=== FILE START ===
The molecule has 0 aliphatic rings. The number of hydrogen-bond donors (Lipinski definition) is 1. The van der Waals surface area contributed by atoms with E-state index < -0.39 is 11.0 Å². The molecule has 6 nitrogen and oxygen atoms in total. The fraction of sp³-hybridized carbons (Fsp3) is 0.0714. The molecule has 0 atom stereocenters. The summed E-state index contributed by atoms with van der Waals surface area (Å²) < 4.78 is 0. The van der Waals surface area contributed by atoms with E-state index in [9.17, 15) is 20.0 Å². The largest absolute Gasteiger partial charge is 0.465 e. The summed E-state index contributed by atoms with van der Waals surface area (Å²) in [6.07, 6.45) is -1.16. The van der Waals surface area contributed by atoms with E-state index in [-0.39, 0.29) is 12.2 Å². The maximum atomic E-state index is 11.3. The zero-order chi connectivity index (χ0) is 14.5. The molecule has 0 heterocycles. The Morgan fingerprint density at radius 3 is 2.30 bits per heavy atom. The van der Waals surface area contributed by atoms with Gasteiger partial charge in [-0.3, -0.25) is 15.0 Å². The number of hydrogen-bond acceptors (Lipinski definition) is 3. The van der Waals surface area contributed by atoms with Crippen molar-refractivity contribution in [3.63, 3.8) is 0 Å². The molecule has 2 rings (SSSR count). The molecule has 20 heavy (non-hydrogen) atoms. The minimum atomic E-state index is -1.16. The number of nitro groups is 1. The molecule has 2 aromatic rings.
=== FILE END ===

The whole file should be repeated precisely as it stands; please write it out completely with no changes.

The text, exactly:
The molecule has 0 aliphatic rings. The number of hydrogen-bond donors (Lipinski definition) is 1. The van der Waals surface area contributed by atoms with E-state index < -0.39 is 11.0 Å². The molecule has 6 nitrogen and oxygen atoms in total. The fraction of sp³-hybridized carbons (Fsp3) is 0.0714. The molecule has 0 atom stereocenters. The summed E-state index contributed by atoms with van der Waals surface area (Å²) < 4.78 is 0. The van der Waals surface area contributed by atoms with E-state index in [9.17, 15) is 20.0 Å². The largest absolute Gasteiger partial charge is 0.465 e. The summed E-state index contributed by atoms with van der Waals surface area (Å²) in [6.07, 6.45) is -1.16. The van der Waals surface area contributed by atoms with E-state index in [-0.39, 0.29) is 12.2 Å². The maximum atomic E-state index is 11.3. The zero-order chi connectivity index (χ0) is 14.5. The molecule has 0 heterocycles. The Morgan fingerprint density at radius 3 is 2.30 bits per heavy atom. The van der Waals surface area contributed by atoms with Gasteiger partial charge in [-0.3, -0.25) is 15.0 Å². The number of hydrogen-bond acceptors (Lipinski definition) is 3. The van der Waals surface area contributed by atoms with Crippen molar-refractivity contribution in [3.63, 3.8) is 0 Å². The molecule has 2 rings (SSSR count). The molecule has 20 heavy (non-hydrogen) atoms. The minimum atomic E-state index is -1.16. The number of nitro groups is 1. The molecule has 2 aromatic rings.